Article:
Analysis of the accessory business : focus on electromechanical grips
Author(s)Alvarez, María José (Alvarez Varea), 1971-
Daniel Whitney and Lawrence Wein.
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Today, many manufacturing companies are facing numerous challenges that had not been present in the past. The paradigm of how companies must perform has dramatically changed over the years. Back in the 1980's customer service was used as a tool to gain competitive advantage. Now, good customer service is expected from the vendor and few companies survive if they don't embrace best of breed practices such as this one. In addition, quality, cost and delivery time have become intrinsic values for the consumer. Not only does the product need to be at a lower cost but they also need to be of higher quality and be delivered promptly. Instron Corporation is one of the companies that is searching for ways to remain as the industry leader given the fierce competition they face. This company sells electromechanical testing machines and has a large after market for accessories for these machines. While the company has placed a lot of effort into certain areas, others have been completely neglected. This project will focus on the accessory business of the electromechanical systems. The intent has been to identify the major problems that the accessory business faces and provide the company with a set of tools and guidelines that will help the company perform more effectively. Due to time constraints, the research was done on one segment of the accessory business, the grips. Therefore, this thesis should be used as a template for the rest of the accessory business. Topics included are; product rationalization, redesign with product platforms, and an inventory model to reduce existing inventory investments and increase inventory turns.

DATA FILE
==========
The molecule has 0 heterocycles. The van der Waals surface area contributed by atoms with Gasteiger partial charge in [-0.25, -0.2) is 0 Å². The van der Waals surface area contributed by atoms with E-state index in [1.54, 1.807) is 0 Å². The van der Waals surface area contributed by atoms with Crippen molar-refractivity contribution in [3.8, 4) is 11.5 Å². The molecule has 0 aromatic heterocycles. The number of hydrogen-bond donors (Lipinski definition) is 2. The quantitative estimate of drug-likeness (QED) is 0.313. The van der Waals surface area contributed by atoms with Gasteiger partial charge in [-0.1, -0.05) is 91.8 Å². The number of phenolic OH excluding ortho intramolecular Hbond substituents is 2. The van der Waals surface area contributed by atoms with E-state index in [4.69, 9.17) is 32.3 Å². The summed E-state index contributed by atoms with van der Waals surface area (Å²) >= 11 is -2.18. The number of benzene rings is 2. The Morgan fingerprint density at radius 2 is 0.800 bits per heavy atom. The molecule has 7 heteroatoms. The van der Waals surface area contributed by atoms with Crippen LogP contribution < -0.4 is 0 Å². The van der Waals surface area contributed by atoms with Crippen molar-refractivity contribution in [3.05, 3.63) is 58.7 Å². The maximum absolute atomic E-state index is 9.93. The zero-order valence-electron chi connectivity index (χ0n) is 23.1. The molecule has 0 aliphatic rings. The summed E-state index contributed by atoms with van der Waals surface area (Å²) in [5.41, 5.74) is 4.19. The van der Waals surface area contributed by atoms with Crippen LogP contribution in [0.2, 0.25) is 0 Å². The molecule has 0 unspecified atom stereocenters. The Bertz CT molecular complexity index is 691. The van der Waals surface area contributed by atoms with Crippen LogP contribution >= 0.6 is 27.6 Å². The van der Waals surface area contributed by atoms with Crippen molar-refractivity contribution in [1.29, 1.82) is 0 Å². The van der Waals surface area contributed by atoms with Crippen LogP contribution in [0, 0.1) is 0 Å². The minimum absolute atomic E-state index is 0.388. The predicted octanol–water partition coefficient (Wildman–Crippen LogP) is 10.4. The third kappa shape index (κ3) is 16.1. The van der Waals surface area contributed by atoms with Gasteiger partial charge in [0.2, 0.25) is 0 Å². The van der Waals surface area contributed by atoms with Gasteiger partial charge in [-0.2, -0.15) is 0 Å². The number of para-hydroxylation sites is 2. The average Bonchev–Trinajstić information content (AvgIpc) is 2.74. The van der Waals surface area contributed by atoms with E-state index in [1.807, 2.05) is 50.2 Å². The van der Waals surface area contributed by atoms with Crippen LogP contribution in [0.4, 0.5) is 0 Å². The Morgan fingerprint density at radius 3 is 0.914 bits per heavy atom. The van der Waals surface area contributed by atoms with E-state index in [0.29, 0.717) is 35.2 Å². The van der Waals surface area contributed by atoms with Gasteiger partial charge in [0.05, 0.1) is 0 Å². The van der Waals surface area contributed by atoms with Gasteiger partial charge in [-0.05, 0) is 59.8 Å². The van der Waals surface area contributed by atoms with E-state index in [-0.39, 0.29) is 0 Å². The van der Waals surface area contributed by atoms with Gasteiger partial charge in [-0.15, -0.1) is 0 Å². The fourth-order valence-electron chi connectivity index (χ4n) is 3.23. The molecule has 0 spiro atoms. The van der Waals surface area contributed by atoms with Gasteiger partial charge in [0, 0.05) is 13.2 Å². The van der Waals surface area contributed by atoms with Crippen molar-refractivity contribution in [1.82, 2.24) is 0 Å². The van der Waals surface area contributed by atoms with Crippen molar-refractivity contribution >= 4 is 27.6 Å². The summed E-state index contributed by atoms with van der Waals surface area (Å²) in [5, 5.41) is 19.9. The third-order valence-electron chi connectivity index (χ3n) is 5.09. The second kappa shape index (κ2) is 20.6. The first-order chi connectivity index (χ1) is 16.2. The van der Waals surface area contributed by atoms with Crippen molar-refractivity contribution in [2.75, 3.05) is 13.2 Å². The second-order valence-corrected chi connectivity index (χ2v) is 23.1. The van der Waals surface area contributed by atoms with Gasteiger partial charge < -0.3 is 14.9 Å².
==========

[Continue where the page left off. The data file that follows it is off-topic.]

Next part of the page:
Thesis (S.M.)--Massachusetts Institute of Technology, Dept. of Mechanical Engineering; and, (S.M.)--Massachusetts Institute of Technology, Sloan School of Management, 1999.Includes bibliographical references (p. 87).
DepartmentMassachusetts Institute of Technology. Department of Mechanical Engineering; Sloan School of Management
Massachusetts Institute of Technology
Mechanical Engineering, Sloan School of Management